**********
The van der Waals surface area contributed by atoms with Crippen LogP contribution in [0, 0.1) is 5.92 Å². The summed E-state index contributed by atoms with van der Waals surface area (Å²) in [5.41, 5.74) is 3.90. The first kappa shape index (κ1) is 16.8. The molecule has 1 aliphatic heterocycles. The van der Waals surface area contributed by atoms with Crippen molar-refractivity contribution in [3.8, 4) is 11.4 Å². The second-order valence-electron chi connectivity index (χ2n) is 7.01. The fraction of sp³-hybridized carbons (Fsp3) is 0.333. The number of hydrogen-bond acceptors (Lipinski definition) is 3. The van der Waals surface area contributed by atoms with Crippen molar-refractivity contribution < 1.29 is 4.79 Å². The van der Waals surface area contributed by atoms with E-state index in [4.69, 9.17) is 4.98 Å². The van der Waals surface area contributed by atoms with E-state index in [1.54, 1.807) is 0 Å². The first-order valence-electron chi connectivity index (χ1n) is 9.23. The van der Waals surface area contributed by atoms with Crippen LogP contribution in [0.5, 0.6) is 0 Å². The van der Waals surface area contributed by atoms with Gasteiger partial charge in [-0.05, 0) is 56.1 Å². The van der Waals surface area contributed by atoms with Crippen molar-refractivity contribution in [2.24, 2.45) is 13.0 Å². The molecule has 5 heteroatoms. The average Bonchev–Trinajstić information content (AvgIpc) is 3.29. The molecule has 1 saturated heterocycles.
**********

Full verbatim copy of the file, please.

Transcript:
The van der Waals surface area contributed by atoms with Crippen LogP contribution in [0, 0.1) is 5.92 Å². The summed E-state index contributed by atoms with van der Waals surface area (Å²) in [5.41, 5.74) is 3.90. The first kappa shape index (κ1) is 16.8. The molecule has 1 aliphatic heterocycles. The van der Waals surface area contributed by atoms with Crippen molar-refractivity contribution in [3.8, 4) is 11.4 Å². The second-order valence-electron chi connectivity index (χ2n) is 7.01. The fraction of sp³-hybridized carbons (Fsp3) is 0.333. The number of hydrogen-bond acceptors (Lipinski definition) is 3. The van der Waals surface area contributed by atoms with Crippen molar-refractivity contribution < 1.29 is 4.79 Å². The van der Waals surface area contributed by atoms with E-state index in [4.69, 9.17) is 4.98 Å². The van der Waals surface area contributed by atoms with E-state index in [1.54, 1.807) is 0 Å². The first-order valence-electron chi connectivity index (χ1n) is 9.23. The van der Waals surface area contributed by atoms with Crippen LogP contribution in [0.5, 0.6) is 0 Å². The van der Waals surface area contributed by atoms with Gasteiger partial charge in [-0.05, 0) is 56.1 Å². The van der Waals surface area contributed by atoms with Crippen molar-refractivity contribution in [2.24, 2.45) is 13.0 Å². The molecule has 5 heteroatoms. The average Bonchev–Trinajstić information content (AvgIpc) is 3.29. The molecule has 1 saturated heterocycles.